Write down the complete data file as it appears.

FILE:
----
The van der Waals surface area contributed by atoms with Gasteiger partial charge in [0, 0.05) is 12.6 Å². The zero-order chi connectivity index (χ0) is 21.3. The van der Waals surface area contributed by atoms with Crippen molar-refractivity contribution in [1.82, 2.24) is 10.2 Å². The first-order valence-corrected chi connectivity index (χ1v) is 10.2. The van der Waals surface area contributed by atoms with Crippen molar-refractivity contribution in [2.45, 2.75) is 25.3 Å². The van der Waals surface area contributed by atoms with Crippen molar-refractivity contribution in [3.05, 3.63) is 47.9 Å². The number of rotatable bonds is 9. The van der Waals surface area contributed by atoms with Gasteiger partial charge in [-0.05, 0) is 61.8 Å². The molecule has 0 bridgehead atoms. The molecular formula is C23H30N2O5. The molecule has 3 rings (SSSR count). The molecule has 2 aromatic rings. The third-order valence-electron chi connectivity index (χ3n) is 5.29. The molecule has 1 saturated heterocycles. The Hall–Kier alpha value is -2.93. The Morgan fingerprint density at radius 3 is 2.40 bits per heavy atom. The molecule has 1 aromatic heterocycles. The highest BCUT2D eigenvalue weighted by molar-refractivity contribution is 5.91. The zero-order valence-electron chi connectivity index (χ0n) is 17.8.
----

The van der Waals surface area contributed by atoms with Gasteiger partial charge in [0, 0.05) is 12.6 Å². The zero-order chi connectivity index (χ0) is 21.3. The van der Waals surface area contributed by atoms with Crippen molar-refractivity contribution in [1.82, 2.24) is 10.2 Å². The first-order valence-corrected chi connectivity index (χ1v) is 10.2. The van der Waals surface area contributed by atoms with Crippen molar-refractivity contribution in [2.45, 2.75) is 25.3 Å². The van der Waals surface area contributed by atoms with Crippen molar-refractivity contribution in [3.05, 3.63) is 47.9 Å². The number of rotatable bonds is 9. The van der Waals surface area contributed by atoms with Gasteiger partial charge in [-0.05, 0) is 61.8 Å². The molecule has 0 bridgehead atoms. The molecular formula is C23H30N2O5. The molecule has 3 rings (SSSR count). The molecule has 2 aromatic rings. The third-order valence-electron chi connectivity index (χ3n) is 5.29. The molecule has 1 saturated heterocycles. The Hall–Kier alpha value is -2.93. The Morgan fingerprint density at radius 3 is 2.40 bits per heavy atom. The molecule has 1 aromatic heterocycles. The highest BCUT2D eigenvalue weighted by molar-refractivity contribution is 5.91. The zero-order valence-electron chi connectivity index (χ0n) is 17.8.